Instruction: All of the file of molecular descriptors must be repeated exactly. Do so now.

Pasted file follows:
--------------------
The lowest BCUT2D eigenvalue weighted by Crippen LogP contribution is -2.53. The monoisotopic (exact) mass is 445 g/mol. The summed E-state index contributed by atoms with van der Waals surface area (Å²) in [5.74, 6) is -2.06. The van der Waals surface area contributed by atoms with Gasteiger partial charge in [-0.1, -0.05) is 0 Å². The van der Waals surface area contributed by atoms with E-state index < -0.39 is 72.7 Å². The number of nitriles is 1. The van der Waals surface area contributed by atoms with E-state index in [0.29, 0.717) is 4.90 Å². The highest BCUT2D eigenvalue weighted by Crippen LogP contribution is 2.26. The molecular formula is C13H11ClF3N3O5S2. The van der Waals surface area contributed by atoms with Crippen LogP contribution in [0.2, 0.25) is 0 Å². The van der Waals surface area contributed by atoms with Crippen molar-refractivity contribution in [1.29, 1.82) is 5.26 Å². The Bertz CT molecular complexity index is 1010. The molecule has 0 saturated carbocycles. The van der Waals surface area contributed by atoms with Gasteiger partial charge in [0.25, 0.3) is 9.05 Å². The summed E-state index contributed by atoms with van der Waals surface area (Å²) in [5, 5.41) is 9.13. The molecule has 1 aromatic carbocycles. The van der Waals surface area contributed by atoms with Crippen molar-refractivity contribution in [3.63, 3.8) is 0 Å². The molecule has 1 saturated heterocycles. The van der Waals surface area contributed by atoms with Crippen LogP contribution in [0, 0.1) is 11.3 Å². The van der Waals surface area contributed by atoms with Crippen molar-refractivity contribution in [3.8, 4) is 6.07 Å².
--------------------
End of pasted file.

The lowest BCUT2D eigenvalue weighted by Crippen LogP contribution is -2.53. The monoisotopic (exact) mass is 445 g/mol. The summed E-state index contributed by atoms with van der Waals surface area (Å²) in [5.74, 6) is -2.06. The van der Waals surface area contributed by atoms with Gasteiger partial charge in [-0.1, -0.05) is 0 Å². The van der Waals surface area contributed by atoms with E-state index < -0.39 is 72.7 Å². The number of nitriles is 1. The van der Waals surface area contributed by atoms with E-state index in [0.29, 0.717) is 4.90 Å². The highest BCUT2D eigenvalue weighted by Crippen LogP contribution is 2.26. The molecular formula is C13H11ClF3N3O5S2. The van der Waals surface area contributed by atoms with Crippen LogP contribution in [0.2, 0.25) is 0 Å². The van der Waals surface area contributed by atoms with Crippen molar-refractivity contribution in [1.29, 1.82) is 5.26 Å². The Bertz CT molecular complexity index is 1010. The molecule has 0 saturated carbocycles. The van der Waals surface area contributed by atoms with Gasteiger partial charge in [0.25, 0.3) is 9.05 Å². The summed E-state index contributed by atoms with van der Waals surface area (Å²) in [5, 5.41) is 9.13. The molecule has 1 aromatic carbocycles. The van der Waals surface area contributed by atoms with Crippen molar-refractivity contribution in [3.63, 3.8) is 0 Å². The molecule has 1 saturated heterocycles. The van der Waals surface area contributed by atoms with Crippen LogP contribution in [0, 0.1) is 11.3 Å². The van der Waals surface area contributed by atoms with Crippen molar-refractivity contribution in [3.8, 4) is 6.07 Å².